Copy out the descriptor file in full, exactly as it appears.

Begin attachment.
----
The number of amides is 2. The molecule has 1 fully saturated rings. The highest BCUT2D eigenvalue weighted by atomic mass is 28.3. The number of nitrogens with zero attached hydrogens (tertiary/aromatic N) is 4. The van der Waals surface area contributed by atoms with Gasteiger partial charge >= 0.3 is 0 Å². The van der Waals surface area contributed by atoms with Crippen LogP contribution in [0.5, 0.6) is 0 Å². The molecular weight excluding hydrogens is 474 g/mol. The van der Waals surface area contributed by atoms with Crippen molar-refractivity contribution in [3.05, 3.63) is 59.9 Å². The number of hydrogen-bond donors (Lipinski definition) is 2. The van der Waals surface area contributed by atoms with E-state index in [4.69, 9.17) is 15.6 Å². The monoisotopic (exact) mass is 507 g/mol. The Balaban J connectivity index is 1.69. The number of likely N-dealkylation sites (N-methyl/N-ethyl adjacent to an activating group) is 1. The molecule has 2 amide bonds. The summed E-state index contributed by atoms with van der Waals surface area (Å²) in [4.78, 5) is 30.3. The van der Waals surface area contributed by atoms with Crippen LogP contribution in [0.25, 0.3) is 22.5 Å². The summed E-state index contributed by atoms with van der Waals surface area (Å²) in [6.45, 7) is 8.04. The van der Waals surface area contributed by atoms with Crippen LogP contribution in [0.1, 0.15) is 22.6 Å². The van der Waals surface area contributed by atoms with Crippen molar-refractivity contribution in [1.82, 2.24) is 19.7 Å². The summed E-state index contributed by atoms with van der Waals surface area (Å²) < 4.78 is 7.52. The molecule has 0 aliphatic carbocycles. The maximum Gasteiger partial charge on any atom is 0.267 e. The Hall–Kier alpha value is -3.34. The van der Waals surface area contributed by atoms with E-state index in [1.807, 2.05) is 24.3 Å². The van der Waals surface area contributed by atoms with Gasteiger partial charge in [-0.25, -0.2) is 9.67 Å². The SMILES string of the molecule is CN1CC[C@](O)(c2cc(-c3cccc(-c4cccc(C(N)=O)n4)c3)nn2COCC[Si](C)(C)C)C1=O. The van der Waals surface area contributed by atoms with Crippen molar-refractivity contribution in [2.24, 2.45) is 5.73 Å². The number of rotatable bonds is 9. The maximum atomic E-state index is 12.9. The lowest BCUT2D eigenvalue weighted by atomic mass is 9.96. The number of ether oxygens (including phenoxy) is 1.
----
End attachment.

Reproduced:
The number of amides is 2. The molecule has 1 fully saturated rings. The highest BCUT2D eigenvalue weighted by atomic mass is 28.3. The number of nitrogens with zero attached hydrogens (tertiary/aromatic N) is 4. The van der Waals surface area contributed by atoms with Gasteiger partial charge >= 0.3 is 0 Å². The van der Waals surface area contributed by atoms with Crippen LogP contribution in [0.5, 0.6) is 0 Å². The molecular weight excluding hydrogens is 474 g/mol. The van der Waals surface area contributed by atoms with Crippen molar-refractivity contribution in [3.05, 3.63) is 59.9 Å². The number of hydrogen-bond donors (Lipinski definition) is 2. The van der Waals surface area contributed by atoms with E-state index in [4.69, 9.17) is 15.6 Å². The monoisotopic (exact) mass is 507 g/mol. The Balaban J connectivity index is 1.69. The number of likely N-dealkylation sites (N-methyl/N-ethyl adjacent to an activating group) is 1. The molecule has 2 amide bonds. The summed E-state index contributed by atoms with van der Waals surface area (Å²) in [4.78, 5) is 30.3. The van der Waals surface area contributed by atoms with Crippen LogP contribution in [0.25, 0.3) is 22.5 Å². The summed E-state index contributed by atoms with van der Waals surface area (Å²) in [6.45, 7) is 8.04. The van der Waals surface area contributed by atoms with Crippen LogP contribution in [0.1, 0.15) is 22.6 Å². The van der Waals surface area contributed by atoms with Crippen molar-refractivity contribution in [1.82, 2.24) is 19.7 Å². The summed E-state index contributed by atoms with van der Waals surface area (Å²) < 4.78 is 7.52. The molecule has 0 aliphatic carbocycles. The maximum Gasteiger partial charge on any atom is 0.267 e. The Hall–Kier alpha value is -3.34. The van der Waals surface area contributed by atoms with E-state index in [1.807, 2.05) is 24.3 Å². The van der Waals surface area contributed by atoms with Gasteiger partial charge in [-0.25, -0.2) is 9.67 Å². The SMILES string of the molecule is CN1CC[C@](O)(c2cc(-c3cccc(-c4cccc(C(N)=O)n4)c3)nn2COCC[Si](C)(C)C)C1=O. The van der Waals surface area contributed by atoms with Crippen molar-refractivity contribution in [2.24, 2.45) is 5.73 Å². The number of rotatable bonds is 9. The maximum atomic E-state index is 12.9. The lowest BCUT2D eigenvalue weighted by atomic mass is 9.96. The number of ether oxygens (including phenoxy) is 1.